Surely there is a duty to do everything we can to help the person to survive. We should protect life, whether or not someone is assessed as having “mental capacity” – and whether or not they are detainable under the Mental Health Act, which is a different piece of legislation.
We cannot even be fully confident that all professionals are assessing mental capacity accurately. I have described in a previous article how a paramedic and a policeman made entirely different assessments of my mental capacity, on a night when I intended to end my life. I believed I had received messages to end my life on that date. Astonishingly, one of the professionals concluded that I had mental capacity. He said that I could understand and retain information. Fortunately the other professional quickly intervened and detained me. My ability to weigh information was clearly being impacted by the “messages” I had received. (Reference: Why do mental health professionals tell patients “It’s your decision to end your life”? https://www.savinglives.blog/uncategorized/suicide-why-do-mental-health-professionals-tell-patients-its-your-decision/ )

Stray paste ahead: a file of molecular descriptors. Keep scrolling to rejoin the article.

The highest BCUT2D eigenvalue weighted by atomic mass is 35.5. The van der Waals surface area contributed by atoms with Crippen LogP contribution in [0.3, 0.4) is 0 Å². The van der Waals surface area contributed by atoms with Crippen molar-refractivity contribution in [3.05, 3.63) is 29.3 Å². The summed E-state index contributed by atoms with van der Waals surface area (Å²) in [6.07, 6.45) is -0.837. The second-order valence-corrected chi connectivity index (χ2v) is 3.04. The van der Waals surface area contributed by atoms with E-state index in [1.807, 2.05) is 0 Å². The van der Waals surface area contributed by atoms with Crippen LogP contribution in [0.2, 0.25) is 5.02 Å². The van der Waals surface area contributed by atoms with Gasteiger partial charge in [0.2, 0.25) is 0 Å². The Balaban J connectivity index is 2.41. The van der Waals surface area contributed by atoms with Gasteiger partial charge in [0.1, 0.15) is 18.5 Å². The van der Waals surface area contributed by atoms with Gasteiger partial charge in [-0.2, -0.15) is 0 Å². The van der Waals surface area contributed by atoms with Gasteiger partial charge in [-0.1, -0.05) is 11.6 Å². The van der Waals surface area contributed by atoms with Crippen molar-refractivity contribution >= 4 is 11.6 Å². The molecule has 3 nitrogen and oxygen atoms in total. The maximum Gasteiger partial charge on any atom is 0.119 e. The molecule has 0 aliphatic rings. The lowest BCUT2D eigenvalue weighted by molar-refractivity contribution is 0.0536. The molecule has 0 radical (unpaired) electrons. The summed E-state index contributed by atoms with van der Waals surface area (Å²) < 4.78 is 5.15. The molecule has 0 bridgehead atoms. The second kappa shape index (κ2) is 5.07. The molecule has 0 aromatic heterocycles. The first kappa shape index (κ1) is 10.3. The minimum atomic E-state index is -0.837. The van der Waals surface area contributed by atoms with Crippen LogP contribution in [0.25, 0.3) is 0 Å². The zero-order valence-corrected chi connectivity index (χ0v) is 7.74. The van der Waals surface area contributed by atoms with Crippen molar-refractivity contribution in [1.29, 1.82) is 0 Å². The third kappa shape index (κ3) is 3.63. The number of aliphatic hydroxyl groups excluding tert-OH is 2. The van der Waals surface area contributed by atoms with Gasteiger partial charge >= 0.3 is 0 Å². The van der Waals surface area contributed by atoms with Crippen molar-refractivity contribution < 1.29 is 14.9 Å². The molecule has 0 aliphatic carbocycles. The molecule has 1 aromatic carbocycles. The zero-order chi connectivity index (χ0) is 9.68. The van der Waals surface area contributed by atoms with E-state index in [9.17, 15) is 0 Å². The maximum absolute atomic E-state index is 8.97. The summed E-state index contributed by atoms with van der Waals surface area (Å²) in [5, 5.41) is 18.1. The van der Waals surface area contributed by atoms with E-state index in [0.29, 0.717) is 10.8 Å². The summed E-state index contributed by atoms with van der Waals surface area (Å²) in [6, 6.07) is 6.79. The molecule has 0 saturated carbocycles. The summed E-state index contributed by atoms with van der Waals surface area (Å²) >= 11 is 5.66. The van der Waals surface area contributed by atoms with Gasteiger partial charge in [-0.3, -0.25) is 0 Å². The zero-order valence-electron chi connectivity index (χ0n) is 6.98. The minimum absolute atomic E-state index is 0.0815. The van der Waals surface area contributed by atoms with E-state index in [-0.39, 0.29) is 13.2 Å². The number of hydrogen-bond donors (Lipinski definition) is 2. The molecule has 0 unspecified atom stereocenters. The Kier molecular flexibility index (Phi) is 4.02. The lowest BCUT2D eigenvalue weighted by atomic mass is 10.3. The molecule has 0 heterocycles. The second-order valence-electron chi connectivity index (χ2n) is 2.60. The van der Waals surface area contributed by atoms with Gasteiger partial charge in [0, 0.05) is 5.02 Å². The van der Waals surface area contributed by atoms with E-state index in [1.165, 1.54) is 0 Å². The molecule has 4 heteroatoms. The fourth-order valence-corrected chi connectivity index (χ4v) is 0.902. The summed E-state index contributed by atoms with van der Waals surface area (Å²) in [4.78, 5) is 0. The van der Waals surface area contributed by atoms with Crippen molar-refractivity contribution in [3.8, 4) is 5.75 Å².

It is this ability to “weigh up information” which I think professionals may be getting wrong quite frequently. Depression often affects our ability to weigh information. We see life through its distorted lens. If depression makes you feel that things will never improve, that there is no hope and that you have no worth, then this is affecting your ability to weigh information and make decisions. And yet frequently, someone will explain all that and be assessed as being capacitous and able to make the decision to end their life. We know this from people who we see at our Suicide Crisis Centre, who come to us from mental health services. I often need to express concerns to our local mental health services about individual clients, because depression appears to be impacting on their thought processes.